LŠ: Could you tell us more of your current project in Salton Sea ?
GSL: Over the past few years I’ve been working closely with policy groups, scientists, community organizations and indigenous tribes to develop climate resilience for the Salton Sea at a master plan scale. Through this work we are attempting to visualize changing climate patterns, and associated social and economic impacts, while transforming public spaces to reflect values of shared resources, knowledge and responsibilities.
The project is inspired by Frederick Law Olmsted’s seven-mile long “Emerald Necklace” across Boston, and envisions a new mode of urban development which combines socially programmed “charms” and urban elements along a path connecting Albert Frey’s North Shore Beach and Yacht Club to the State Beach Recreation Area. The spaces created are flexible, reconfigurable and dynamic. New structures are simple and easily constructed, even off-the-shelf. Materials are humble, durable, and largely renewable or recyclable. Modular elements reflect community needs and institutions—from recreation to entrepreneurship, culture and the arts, energy, recreation and play, infrastructure, and environmental protection.
LŠ: The Salton Sea project will also be translated into an upcoming exhibition in Los Angeles.
GSL: The upcoming exhibition “The Limits of Visibility” is a presentation of the Salton Sea work and will be on view at the Lindhurst Gallery at USC in September 2023. It will include a 1:1 scale mock-up, urban and architectural drawings, physical models, representations, and overall exhibition design that my close friend and collaborator, Paul Ruppert, and I (along with some fantastic interns!) have been working on with support from the National Endowment for the Arts.
LŠ: Your varied and diverse practice encompassing theory and practice is also extended to the exhibition formats. Do you see challenges in architecture exhibitions in terms of translation of works and communication to the audience?
GSL: Yes, definitely. But also the gap in translation can be a productive means for abstraction. While working on the exhibition for this Fall, we are often thinking about how to bring the audience into the atmosphere of the project through representation. What are the qualities of the desert? How do we bring the multifaceted context of the region – ecological collapse, the issue of resource depletion, the repercussions of lithium mining, and the public health due to dust emissions – into the exhibition through models and drawings?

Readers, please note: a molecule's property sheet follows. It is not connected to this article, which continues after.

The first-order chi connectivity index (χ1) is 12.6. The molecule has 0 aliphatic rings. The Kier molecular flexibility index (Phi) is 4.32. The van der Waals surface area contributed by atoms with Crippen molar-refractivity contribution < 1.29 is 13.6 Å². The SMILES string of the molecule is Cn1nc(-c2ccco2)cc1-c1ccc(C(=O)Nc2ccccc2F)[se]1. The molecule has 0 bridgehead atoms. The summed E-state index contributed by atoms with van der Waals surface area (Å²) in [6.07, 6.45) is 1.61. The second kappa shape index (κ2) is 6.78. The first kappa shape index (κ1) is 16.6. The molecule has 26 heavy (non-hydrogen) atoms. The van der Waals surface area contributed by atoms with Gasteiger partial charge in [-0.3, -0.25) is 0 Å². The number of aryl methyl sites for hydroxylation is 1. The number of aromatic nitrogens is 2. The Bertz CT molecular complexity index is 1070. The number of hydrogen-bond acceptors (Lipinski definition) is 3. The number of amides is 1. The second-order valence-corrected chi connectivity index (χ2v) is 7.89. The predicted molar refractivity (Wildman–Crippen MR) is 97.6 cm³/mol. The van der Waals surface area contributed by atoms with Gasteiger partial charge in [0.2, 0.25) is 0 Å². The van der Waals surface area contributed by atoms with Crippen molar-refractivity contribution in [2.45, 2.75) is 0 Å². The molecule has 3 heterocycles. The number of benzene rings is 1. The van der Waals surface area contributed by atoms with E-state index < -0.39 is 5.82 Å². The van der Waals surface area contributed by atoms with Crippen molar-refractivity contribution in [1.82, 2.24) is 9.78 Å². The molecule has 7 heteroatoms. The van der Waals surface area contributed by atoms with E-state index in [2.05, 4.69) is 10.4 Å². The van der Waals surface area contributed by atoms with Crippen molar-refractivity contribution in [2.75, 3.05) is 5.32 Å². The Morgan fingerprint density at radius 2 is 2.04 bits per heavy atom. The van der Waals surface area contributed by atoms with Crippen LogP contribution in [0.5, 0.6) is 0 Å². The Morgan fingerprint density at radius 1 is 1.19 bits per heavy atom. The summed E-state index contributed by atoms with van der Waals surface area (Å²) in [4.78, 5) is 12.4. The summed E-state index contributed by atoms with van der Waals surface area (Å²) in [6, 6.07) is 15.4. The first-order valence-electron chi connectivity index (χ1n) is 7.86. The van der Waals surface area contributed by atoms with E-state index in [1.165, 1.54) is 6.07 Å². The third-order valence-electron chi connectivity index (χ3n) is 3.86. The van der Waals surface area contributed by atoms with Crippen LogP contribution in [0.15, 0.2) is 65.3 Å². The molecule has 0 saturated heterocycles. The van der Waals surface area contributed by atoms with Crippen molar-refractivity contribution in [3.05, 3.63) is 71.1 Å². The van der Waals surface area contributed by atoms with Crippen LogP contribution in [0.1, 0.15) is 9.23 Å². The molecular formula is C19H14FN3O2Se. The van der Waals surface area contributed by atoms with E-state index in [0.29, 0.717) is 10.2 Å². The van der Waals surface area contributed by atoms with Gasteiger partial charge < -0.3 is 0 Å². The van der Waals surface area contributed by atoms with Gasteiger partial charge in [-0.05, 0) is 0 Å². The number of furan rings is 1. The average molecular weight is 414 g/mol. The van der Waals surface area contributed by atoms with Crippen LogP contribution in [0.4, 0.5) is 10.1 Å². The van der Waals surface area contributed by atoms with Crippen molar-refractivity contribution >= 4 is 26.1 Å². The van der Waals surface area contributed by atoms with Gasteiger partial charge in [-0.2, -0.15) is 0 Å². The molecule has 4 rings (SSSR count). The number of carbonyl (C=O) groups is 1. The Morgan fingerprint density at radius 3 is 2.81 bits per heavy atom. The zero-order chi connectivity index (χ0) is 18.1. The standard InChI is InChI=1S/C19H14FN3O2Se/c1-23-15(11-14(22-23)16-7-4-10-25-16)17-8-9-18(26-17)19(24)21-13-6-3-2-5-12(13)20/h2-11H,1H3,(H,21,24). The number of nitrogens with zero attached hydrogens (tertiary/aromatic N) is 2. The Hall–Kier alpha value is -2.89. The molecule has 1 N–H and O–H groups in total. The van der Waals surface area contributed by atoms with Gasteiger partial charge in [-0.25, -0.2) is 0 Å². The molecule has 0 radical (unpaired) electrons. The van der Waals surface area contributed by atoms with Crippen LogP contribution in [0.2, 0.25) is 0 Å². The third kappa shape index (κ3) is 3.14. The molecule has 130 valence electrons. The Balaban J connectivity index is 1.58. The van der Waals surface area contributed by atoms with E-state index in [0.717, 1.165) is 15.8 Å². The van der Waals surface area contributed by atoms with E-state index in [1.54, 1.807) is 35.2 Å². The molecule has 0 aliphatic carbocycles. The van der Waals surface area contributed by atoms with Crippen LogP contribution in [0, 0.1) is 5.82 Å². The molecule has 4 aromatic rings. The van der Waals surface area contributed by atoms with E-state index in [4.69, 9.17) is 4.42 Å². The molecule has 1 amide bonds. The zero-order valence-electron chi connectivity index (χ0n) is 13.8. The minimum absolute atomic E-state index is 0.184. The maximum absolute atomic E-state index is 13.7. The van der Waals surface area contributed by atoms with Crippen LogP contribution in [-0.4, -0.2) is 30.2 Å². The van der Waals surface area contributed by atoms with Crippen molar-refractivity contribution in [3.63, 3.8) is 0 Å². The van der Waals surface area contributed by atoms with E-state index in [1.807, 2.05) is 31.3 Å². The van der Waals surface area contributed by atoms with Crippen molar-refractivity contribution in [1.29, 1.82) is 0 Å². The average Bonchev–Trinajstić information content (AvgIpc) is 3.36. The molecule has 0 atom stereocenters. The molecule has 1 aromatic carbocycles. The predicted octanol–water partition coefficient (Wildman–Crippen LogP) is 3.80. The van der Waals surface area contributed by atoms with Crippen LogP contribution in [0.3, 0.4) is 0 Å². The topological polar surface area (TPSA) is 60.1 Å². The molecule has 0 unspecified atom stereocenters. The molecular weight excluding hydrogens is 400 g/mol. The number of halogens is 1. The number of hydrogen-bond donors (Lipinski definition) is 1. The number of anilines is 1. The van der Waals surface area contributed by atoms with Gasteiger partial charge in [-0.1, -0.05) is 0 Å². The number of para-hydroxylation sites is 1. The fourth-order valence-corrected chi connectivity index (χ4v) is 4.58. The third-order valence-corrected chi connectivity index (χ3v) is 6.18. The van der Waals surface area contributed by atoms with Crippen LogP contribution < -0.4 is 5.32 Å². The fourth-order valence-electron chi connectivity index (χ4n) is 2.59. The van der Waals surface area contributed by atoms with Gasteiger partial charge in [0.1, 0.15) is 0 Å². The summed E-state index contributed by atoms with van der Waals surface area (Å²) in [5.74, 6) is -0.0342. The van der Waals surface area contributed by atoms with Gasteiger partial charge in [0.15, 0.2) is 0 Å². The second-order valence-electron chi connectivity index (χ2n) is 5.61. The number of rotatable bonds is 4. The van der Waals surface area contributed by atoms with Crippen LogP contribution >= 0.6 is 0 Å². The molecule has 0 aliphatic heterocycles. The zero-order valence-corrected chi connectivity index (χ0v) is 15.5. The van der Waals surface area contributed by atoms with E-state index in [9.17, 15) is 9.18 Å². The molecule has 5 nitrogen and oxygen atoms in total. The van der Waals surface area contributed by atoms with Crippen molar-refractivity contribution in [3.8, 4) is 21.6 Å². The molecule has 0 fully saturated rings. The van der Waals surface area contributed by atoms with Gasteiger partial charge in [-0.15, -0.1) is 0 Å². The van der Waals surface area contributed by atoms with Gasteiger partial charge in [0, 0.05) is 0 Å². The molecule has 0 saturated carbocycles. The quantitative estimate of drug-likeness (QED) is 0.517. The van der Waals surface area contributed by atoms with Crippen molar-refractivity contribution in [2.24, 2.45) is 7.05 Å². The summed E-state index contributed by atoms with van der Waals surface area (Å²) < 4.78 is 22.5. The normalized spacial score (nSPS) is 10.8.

The project exists within intersecting urban conditions, and in the space of the gallery we aim to communicate exactly what that is and how design fits into the context. I think there’s also beauty in the intersection of telescoping scales – the scale of the exhibition, the scale of the site, the scale of the region, and as a prototypical urbanism for other areas facing desertification, scarcity of resources and technologies as it relates to the environmental crisis. Bringing that sense of shifting, unstable ground into the exhibition, and into the design, is one of the key challenges of the project.
LŠ: Would you consider working more actively as a curator as well?
GSL: Not explicitly. Although, when working on past exhibitions I suppose I have also played the role of curator. I always feel that how material itself is presented is as important as the material itself. I’ve noticed a lot of parallels with my design work: thinking about how visitors move through the space, mediating subject and viewer, detailing vitrines, abstraction and atmosphere.
LŠ: What other projects are ongoing in the studio?